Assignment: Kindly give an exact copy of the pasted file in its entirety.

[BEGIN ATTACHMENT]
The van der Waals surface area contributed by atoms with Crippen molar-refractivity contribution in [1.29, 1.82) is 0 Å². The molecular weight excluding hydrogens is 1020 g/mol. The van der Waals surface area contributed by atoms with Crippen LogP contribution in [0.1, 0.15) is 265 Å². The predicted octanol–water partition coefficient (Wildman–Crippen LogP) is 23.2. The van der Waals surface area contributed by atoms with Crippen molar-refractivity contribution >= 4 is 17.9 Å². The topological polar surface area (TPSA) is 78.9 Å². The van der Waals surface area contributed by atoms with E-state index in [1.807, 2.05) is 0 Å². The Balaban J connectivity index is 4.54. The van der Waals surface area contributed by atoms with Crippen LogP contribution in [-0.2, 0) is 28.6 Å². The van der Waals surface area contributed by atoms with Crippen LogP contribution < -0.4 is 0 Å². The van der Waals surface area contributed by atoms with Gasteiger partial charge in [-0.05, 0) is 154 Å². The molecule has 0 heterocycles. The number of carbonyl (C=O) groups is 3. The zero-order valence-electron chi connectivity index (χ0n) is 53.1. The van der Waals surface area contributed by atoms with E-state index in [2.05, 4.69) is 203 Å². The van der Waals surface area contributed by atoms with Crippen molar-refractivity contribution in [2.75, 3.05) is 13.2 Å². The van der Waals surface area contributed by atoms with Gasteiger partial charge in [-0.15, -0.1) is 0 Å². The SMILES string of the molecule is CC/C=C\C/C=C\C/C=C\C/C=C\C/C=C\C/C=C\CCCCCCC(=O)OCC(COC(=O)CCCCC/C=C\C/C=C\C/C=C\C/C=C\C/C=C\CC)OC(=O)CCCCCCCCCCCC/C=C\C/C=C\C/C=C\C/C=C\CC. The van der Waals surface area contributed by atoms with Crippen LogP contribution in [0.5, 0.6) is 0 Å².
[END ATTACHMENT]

The van der Waals surface area contributed by atoms with Crippen molar-refractivity contribution in [1.29, 1.82) is 0 Å². The molecular weight excluding hydrogens is 1020 g/mol. The van der Waals surface area contributed by atoms with Crippen LogP contribution in [0.1, 0.15) is 265 Å². The predicted octanol–water partition coefficient (Wildman–Crippen LogP) is 23.2. The van der Waals surface area contributed by atoms with Crippen molar-refractivity contribution >= 4 is 17.9 Å². The topological polar surface area (TPSA) is 78.9 Å². The van der Waals surface area contributed by atoms with E-state index in [1.807, 2.05) is 0 Å². The Balaban J connectivity index is 4.54. The van der Waals surface area contributed by atoms with Crippen LogP contribution in [-0.2, 0) is 28.6 Å². The van der Waals surface area contributed by atoms with Crippen LogP contribution < -0.4 is 0 Å². The van der Waals surface area contributed by atoms with Gasteiger partial charge in [-0.05, 0) is 154 Å². The molecule has 0 heterocycles. The number of carbonyl (C=O) groups is 3. The zero-order valence-electron chi connectivity index (χ0n) is 53.1. The van der Waals surface area contributed by atoms with E-state index in [2.05, 4.69) is 203 Å². The van der Waals surface area contributed by atoms with Crippen molar-refractivity contribution in [2.75, 3.05) is 13.2 Å². The van der Waals surface area contributed by atoms with Gasteiger partial charge in [-0.15, -0.1) is 0 Å². The SMILES string of the molecule is CC/C=C\C/C=C\C/C=C\C/C=C\C/C=C\C/C=C\CCCCCCC(=O)OCC(COC(=O)CCCCC/C=C\C/C=C\C/C=C\C/C=C\C/C=C\CC)OC(=O)CCCCCCCCCCCC/C=C\C/C=C\C/C=C\C/C=C\CC. The van der Waals surface area contributed by atoms with Crippen LogP contribution in [0.5, 0.6) is 0 Å².